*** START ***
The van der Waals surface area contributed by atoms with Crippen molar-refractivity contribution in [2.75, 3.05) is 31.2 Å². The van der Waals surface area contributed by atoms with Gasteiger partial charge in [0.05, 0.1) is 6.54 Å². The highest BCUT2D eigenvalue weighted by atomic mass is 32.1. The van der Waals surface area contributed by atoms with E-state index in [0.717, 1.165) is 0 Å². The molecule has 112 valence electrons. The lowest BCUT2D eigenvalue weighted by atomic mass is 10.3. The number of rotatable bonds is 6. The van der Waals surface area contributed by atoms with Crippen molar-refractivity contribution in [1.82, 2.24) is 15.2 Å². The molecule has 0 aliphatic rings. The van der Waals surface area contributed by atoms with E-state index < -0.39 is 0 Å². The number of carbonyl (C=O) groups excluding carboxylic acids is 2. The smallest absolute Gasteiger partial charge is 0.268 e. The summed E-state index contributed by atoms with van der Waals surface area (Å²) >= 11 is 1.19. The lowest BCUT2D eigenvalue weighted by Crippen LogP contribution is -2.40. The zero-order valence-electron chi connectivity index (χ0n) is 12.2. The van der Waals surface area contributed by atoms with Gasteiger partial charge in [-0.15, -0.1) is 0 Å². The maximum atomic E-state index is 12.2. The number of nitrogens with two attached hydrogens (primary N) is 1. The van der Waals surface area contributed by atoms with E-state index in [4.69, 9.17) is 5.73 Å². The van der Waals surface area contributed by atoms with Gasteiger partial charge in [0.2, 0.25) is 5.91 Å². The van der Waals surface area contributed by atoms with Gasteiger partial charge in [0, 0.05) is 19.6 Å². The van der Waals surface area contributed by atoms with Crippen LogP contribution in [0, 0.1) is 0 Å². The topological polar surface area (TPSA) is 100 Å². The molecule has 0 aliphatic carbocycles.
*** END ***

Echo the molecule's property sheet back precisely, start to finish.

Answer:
The van der Waals surface area contributed by atoms with Crippen molar-refractivity contribution in [2.75, 3.05) is 31.2 Å². The van der Waals surface area contributed by atoms with Gasteiger partial charge in [0.05, 0.1) is 6.54 Å². The highest BCUT2D eigenvalue weighted by atomic mass is 32.1. The van der Waals surface area contributed by atoms with E-state index in [0.717, 1.165) is 0 Å². The molecule has 112 valence electrons. The lowest BCUT2D eigenvalue weighted by atomic mass is 10.3. The number of rotatable bonds is 6. The van der Waals surface area contributed by atoms with Crippen molar-refractivity contribution in [1.82, 2.24) is 15.2 Å². The molecule has 0 aliphatic rings. The van der Waals surface area contributed by atoms with E-state index < -0.39 is 0 Å². The number of carbonyl (C=O) groups excluding carboxylic acids is 2. The smallest absolute Gasteiger partial charge is 0.268 e. The summed E-state index contributed by atoms with van der Waals surface area (Å²) >= 11 is 1.19. The lowest BCUT2D eigenvalue weighted by Crippen LogP contribution is -2.40. The zero-order valence-electron chi connectivity index (χ0n) is 12.2. The van der Waals surface area contributed by atoms with Gasteiger partial charge in [-0.15, -0.1) is 0 Å². The maximum atomic E-state index is 12.2. The number of nitrogens with two attached hydrogens (primary N) is 1. The van der Waals surface area contributed by atoms with E-state index in [4.69, 9.17) is 5.73 Å². The van der Waals surface area contributed by atoms with Gasteiger partial charge in [0.2, 0.25) is 5.91 Å². The van der Waals surface area contributed by atoms with Gasteiger partial charge in [0, 0.05) is 19.6 Å². The van der Waals surface area contributed by atoms with Crippen LogP contribution in [0, 0.1) is 0 Å². The topological polar surface area (TPSA) is 100 Å². The molecule has 0 aliphatic carbocycles.